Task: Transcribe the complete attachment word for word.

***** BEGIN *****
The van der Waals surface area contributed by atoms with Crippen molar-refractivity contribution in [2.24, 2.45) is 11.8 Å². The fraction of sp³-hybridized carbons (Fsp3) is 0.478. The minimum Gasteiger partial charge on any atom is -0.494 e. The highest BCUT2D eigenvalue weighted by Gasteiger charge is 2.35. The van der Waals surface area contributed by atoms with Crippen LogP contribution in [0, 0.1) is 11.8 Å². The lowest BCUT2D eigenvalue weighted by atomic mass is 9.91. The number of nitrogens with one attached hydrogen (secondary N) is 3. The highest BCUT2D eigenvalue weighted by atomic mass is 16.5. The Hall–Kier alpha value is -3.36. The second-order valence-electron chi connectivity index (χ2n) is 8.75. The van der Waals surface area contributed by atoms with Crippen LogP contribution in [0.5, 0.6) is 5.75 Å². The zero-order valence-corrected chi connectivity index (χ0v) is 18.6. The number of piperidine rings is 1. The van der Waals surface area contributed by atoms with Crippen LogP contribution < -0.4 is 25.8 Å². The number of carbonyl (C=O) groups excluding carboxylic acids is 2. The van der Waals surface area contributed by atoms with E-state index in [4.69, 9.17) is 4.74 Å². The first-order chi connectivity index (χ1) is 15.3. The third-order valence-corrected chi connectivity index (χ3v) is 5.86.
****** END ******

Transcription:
The van der Waals surface area contributed by atoms with Crippen molar-refractivity contribution in [2.24, 2.45) is 11.8 Å². The fraction of sp³-hybridized carbons (Fsp3) is 0.478. The minimum Gasteiger partial charge on any atom is -0.494 e. The highest BCUT2D eigenvalue weighted by Gasteiger charge is 2.35. The van der Waals surface area contributed by atoms with Crippen LogP contribution in [0, 0.1) is 11.8 Å². The lowest BCUT2D eigenvalue weighted by atomic mass is 9.91. The number of nitrogens with one attached hydrogen (secondary N) is 3. The highest BCUT2D eigenvalue weighted by atomic mass is 16.5. The Hall–Kier alpha value is -3.36. The second-order valence-electron chi connectivity index (χ2n) is 8.75. The van der Waals surface area contributed by atoms with Crippen LogP contribution in [0.5, 0.6) is 5.75 Å². The zero-order valence-corrected chi connectivity index (χ0v) is 18.6. The number of piperidine rings is 1. The van der Waals surface area contributed by atoms with Crippen LogP contribution < -0.4 is 25.8 Å². The number of carbonyl (C=O) groups excluding carboxylic acids is 2. The van der Waals surface area contributed by atoms with E-state index in [4.69, 9.17) is 4.74 Å². The first-order chi connectivity index (χ1) is 15.3. The third-order valence-corrected chi connectivity index (χ3v) is 5.86.